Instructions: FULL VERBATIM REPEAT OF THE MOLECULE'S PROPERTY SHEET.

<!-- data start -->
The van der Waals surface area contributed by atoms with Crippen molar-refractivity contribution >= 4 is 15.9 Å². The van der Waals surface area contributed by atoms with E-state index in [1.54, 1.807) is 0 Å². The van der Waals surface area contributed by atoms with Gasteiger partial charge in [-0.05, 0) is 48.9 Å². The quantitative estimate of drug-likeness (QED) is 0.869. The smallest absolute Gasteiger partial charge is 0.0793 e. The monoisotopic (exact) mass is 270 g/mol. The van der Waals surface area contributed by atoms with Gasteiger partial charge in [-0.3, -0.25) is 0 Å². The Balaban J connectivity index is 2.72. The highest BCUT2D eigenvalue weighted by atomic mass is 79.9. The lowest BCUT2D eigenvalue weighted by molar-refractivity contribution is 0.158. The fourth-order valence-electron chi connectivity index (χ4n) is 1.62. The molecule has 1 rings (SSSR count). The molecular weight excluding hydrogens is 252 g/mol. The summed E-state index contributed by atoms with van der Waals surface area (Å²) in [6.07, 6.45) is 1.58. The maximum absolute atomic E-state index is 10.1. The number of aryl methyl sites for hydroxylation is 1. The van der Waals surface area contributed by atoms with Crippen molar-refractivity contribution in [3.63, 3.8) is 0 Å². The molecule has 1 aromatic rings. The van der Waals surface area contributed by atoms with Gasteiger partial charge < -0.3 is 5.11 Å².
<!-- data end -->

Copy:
The van der Waals surface area contributed by atoms with Crippen molar-refractivity contribution >= 4 is 15.9 Å². The van der Waals surface area contributed by atoms with E-state index in [1.54, 1.807) is 0 Å². The van der Waals surface area contributed by atoms with Gasteiger partial charge in [-0.05, 0) is 48.9 Å². The quantitative estimate of drug-likeness (QED) is 0.869. The smallest absolute Gasteiger partial charge is 0.0793 e. The monoisotopic (exact) mass is 270 g/mol. The van der Waals surface area contributed by atoms with Gasteiger partial charge in [-0.3, -0.25) is 0 Å². The Balaban J connectivity index is 2.72. The highest BCUT2D eigenvalue weighted by atomic mass is 79.9. The lowest BCUT2D eigenvalue weighted by molar-refractivity contribution is 0.158. The fourth-order valence-electron chi connectivity index (χ4n) is 1.62. The molecule has 1 rings (SSSR count). The molecular weight excluding hydrogens is 252 g/mol. The summed E-state index contributed by atoms with van der Waals surface area (Å²) in [6.07, 6.45) is 1.58. The maximum absolute atomic E-state index is 10.1. The number of aryl methyl sites for hydroxylation is 1. The van der Waals surface area contributed by atoms with Crippen molar-refractivity contribution in [3.63, 3.8) is 0 Å². The molecule has 1 aromatic rings. The van der Waals surface area contributed by atoms with Gasteiger partial charge < -0.3 is 5.11 Å².